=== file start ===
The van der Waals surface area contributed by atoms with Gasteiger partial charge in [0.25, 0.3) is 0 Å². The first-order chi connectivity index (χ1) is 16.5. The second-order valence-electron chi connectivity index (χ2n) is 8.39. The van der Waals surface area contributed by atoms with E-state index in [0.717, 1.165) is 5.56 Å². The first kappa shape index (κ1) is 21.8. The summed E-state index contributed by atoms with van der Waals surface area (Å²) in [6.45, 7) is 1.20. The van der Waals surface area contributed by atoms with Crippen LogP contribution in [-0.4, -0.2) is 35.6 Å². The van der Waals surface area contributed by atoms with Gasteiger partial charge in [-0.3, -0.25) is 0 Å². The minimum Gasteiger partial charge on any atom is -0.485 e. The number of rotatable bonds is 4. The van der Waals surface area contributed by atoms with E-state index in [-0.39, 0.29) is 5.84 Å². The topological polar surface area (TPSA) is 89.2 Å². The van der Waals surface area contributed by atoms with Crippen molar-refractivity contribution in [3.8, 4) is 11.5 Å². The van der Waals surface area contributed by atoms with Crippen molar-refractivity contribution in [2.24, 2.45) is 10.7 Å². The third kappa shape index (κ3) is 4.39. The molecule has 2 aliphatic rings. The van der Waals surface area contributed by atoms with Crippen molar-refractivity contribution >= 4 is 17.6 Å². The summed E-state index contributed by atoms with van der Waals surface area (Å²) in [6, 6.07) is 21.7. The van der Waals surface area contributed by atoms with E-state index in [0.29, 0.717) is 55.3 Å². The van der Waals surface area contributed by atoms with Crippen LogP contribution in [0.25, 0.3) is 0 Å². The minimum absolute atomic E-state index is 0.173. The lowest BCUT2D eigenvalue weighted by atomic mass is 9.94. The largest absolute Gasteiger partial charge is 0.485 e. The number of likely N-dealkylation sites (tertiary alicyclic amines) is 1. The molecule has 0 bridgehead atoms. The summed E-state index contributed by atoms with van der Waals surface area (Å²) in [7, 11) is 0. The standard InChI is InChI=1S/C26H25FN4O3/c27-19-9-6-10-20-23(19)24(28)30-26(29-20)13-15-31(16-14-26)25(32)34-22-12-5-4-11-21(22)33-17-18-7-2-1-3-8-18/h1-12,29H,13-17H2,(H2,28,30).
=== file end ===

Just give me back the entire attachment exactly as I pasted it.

The van der Waals surface area contributed by atoms with Gasteiger partial charge in [0.25, 0.3) is 0 Å². The first-order chi connectivity index (χ1) is 16.5. The second-order valence-electron chi connectivity index (χ2n) is 8.39. The van der Waals surface area contributed by atoms with E-state index in [0.717, 1.165) is 5.56 Å². The first kappa shape index (κ1) is 21.8. The summed E-state index contributed by atoms with van der Waals surface area (Å²) in [6.45, 7) is 1.20. The van der Waals surface area contributed by atoms with Crippen LogP contribution in [-0.4, -0.2) is 35.6 Å². The van der Waals surface area contributed by atoms with Gasteiger partial charge in [-0.3, -0.25) is 0 Å². The minimum Gasteiger partial charge on any atom is -0.485 e. The number of rotatable bonds is 4. The van der Waals surface area contributed by atoms with E-state index in [-0.39, 0.29) is 5.84 Å². The topological polar surface area (TPSA) is 89.2 Å². The van der Waals surface area contributed by atoms with Crippen molar-refractivity contribution in [3.8, 4) is 11.5 Å². The van der Waals surface area contributed by atoms with Crippen molar-refractivity contribution in [2.24, 2.45) is 10.7 Å². The third kappa shape index (κ3) is 4.39. The molecule has 2 aliphatic rings. The van der Waals surface area contributed by atoms with Crippen molar-refractivity contribution >= 4 is 17.6 Å². The summed E-state index contributed by atoms with van der Waals surface area (Å²) in [6, 6.07) is 21.7. The van der Waals surface area contributed by atoms with E-state index in [0.29, 0.717) is 55.3 Å². The van der Waals surface area contributed by atoms with Crippen LogP contribution in [0.25, 0.3) is 0 Å². The minimum absolute atomic E-state index is 0.173. The lowest BCUT2D eigenvalue weighted by atomic mass is 9.94. The largest absolute Gasteiger partial charge is 0.485 e. The number of likely N-dealkylation sites (tertiary alicyclic amines) is 1. The molecule has 0 bridgehead atoms. The summed E-state index contributed by atoms with van der Waals surface area (Å²) in [7, 11) is 0. The standard InChI is InChI=1S/C26H25FN4O3/c27-19-9-6-10-20-23(19)24(28)30-26(29-20)13-15-31(16-14-26)25(32)34-22-12-5-4-11-21(22)33-17-18-7-2-1-3-8-18/h1-12,29H,13-17H2,(H2,28,30).